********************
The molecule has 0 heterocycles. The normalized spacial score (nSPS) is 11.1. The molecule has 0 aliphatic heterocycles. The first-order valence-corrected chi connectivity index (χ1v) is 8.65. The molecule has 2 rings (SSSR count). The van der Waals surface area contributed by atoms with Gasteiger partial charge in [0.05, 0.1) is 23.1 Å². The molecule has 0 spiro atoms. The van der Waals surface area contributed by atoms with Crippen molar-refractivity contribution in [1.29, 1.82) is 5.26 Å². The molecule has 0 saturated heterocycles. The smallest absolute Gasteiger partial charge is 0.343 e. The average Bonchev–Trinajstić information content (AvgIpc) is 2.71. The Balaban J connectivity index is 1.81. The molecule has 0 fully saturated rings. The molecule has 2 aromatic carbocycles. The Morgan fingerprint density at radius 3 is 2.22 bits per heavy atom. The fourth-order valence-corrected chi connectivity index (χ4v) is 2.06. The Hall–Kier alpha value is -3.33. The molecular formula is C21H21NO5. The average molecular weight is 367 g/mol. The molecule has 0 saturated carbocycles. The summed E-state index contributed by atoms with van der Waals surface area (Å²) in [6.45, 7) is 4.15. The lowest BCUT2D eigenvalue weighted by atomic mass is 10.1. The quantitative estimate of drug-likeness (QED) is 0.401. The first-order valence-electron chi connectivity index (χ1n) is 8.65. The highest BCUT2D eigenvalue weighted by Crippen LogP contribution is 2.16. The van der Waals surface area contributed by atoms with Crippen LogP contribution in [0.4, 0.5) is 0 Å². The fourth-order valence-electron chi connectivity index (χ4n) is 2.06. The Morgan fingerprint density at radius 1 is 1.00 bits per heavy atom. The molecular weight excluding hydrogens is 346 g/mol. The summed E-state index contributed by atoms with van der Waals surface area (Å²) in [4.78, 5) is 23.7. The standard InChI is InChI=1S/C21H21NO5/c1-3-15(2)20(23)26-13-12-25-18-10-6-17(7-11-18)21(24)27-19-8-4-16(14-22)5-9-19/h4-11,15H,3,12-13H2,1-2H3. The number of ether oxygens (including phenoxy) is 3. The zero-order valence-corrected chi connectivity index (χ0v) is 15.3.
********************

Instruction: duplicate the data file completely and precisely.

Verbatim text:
The molecule has 0 heterocycles. The normalized spacial score (nSPS) is 11.1. The molecule has 0 aliphatic heterocycles. The first-order valence-corrected chi connectivity index (χ1v) is 8.65. The molecule has 2 rings (SSSR count). The van der Waals surface area contributed by atoms with Gasteiger partial charge in [0.05, 0.1) is 23.1 Å². The molecule has 0 spiro atoms. The van der Waals surface area contributed by atoms with Crippen molar-refractivity contribution in [1.29, 1.82) is 5.26 Å². The molecule has 0 saturated heterocycles. The smallest absolute Gasteiger partial charge is 0.343 e. The average Bonchev–Trinajstić information content (AvgIpc) is 2.71. The Balaban J connectivity index is 1.81. The molecule has 0 fully saturated rings. The molecule has 2 aromatic carbocycles. The Morgan fingerprint density at radius 3 is 2.22 bits per heavy atom. The fourth-order valence-corrected chi connectivity index (χ4v) is 2.06. The Hall–Kier alpha value is -3.33. The molecular formula is C21H21NO5. The average molecular weight is 367 g/mol. The molecule has 0 saturated carbocycles. The summed E-state index contributed by atoms with van der Waals surface area (Å²) in [6.45, 7) is 4.15. The lowest BCUT2D eigenvalue weighted by atomic mass is 10.1. The quantitative estimate of drug-likeness (QED) is 0.401. The first-order valence-electron chi connectivity index (χ1n) is 8.65. The highest BCUT2D eigenvalue weighted by Crippen LogP contribution is 2.16. The van der Waals surface area contributed by atoms with Crippen LogP contribution in [0.4, 0.5) is 0 Å². The fourth-order valence-electron chi connectivity index (χ4n) is 2.06. The Morgan fingerprint density at radius 1 is 1.00 bits per heavy atom. The molecular weight excluding hydrogens is 346 g/mol. The summed E-state index contributed by atoms with van der Waals surface area (Å²) in [4.78, 5) is 23.7. The standard InChI is InChI=1S/C21H21NO5/c1-3-15(2)20(23)26-13-12-25-18-10-6-17(7-11-18)21(24)27-19-8-4-16(14-22)5-9-19/h4-11,15H,3,12-13H2,1-2H3. The number of ether oxygens (including phenoxy) is 3. The zero-order valence-corrected chi connectivity index (χ0v) is 15.3.